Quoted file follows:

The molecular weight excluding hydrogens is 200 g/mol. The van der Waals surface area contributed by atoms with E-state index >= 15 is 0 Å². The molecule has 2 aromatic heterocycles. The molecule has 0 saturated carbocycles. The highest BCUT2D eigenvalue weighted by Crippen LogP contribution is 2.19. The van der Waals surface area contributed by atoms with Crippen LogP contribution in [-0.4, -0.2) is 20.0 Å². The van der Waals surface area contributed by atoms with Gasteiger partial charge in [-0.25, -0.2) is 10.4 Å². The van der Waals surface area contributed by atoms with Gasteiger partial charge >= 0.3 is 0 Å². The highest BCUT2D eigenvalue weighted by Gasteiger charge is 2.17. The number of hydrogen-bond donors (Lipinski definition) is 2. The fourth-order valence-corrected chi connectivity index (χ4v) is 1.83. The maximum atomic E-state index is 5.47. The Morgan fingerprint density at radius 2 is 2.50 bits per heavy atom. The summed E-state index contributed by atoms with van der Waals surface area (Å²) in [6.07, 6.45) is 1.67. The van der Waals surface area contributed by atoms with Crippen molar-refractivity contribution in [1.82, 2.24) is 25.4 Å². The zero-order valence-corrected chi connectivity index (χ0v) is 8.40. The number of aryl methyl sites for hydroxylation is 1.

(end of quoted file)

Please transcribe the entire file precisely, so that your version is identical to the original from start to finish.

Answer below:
The molecular weight excluding hydrogens is 200 g/mol. The van der Waals surface area contributed by atoms with E-state index >= 15 is 0 Å². The molecule has 2 aromatic heterocycles. The molecule has 0 saturated carbocycles. The highest BCUT2D eigenvalue weighted by Crippen LogP contribution is 2.19. The van der Waals surface area contributed by atoms with Crippen LogP contribution in [-0.4, -0.2) is 20.0 Å². The van der Waals surface area contributed by atoms with Gasteiger partial charge in [-0.25, -0.2) is 10.4 Å². The van der Waals surface area contributed by atoms with Gasteiger partial charge >= 0.3 is 0 Å². The highest BCUT2D eigenvalue weighted by Gasteiger charge is 2.17. The number of hydrogen-bond donors (Lipinski definition) is 2. The fourth-order valence-corrected chi connectivity index (χ4v) is 1.83. The maximum atomic E-state index is 5.47. The Morgan fingerprint density at radius 2 is 2.50 bits per heavy atom. The summed E-state index contributed by atoms with van der Waals surface area (Å²) in [6.07, 6.45) is 1.67. The van der Waals surface area contributed by atoms with Crippen molar-refractivity contribution in [1.82, 2.24) is 25.4 Å². The zero-order valence-corrected chi connectivity index (χ0v) is 8.40. The number of aryl methyl sites for hydroxylation is 1.